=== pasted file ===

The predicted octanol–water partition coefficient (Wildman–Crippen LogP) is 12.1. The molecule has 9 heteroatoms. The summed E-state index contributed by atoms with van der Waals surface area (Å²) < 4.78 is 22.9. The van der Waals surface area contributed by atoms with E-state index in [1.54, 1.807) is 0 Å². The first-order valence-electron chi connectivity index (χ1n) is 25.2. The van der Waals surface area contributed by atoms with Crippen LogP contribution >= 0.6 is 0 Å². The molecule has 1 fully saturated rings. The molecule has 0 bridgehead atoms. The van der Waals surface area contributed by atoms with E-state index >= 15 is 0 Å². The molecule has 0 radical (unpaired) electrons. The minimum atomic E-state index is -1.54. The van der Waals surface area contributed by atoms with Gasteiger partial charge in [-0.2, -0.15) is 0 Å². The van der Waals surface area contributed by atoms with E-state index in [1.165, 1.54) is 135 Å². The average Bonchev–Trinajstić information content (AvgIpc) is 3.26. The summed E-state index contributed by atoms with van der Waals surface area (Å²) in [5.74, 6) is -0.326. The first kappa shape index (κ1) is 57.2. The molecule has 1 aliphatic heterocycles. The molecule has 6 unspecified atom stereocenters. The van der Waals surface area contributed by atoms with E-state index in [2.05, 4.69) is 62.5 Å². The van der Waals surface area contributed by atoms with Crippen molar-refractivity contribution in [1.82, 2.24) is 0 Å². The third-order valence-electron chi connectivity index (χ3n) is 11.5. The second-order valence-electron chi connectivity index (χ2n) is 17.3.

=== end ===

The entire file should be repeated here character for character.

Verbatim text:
The predicted octanol–water partition coefficient (Wildman–Crippen LogP) is 12.1. The molecule has 9 heteroatoms. The summed E-state index contributed by atoms with van der Waals surface area (Å²) < 4.78 is 22.9. The van der Waals surface area contributed by atoms with E-state index in [1.54, 1.807) is 0 Å². The first-order valence-electron chi connectivity index (χ1n) is 25.2. The van der Waals surface area contributed by atoms with Crippen LogP contribution >= 0.6 is 0 Å². The molecule has 1 fully saturated rings. The molecule has 0 bridgehead atoms. The van der Waals surface area contributed by atoms with E-state index >= 15 is 0 Å². The molecule has 0 radical (unpaired) electrons. The minimum atomic E-state index is -1.54. The van der Waals surface area contributed by atoms with Gasteiger partial charge in [-0.2, -0.15) is 0 Å². The van der Waals surface area contributed by atoms with E-state index in [1.165, 1.54) is 135 Å². The average Bonchev–Trinajstić information content (AvgIpc) is 3.26. The summed E-state index contributed by atoms with van der Waals surface area (Å²) in [5.74, 6) is -0.326. The first kappa shape index (κ1) is 57.2. The molecule has 1 aliphatic heterocycles. The molecule has 6 unspecified atom stereocenters. The van der Waals surface area contributed by atoms with E-state index in [2.05, 4.69) is 62.5 Å². The van der Waals surface area contributed by atoms with Crippen molar-refractivity contribution in [1.82, 2.24) is 0 Å². The third-order valence-electron chi connectivity index (χ3n) is 11.5. The second-order valence-electron chi connectivity index (χ2n) is 17.3.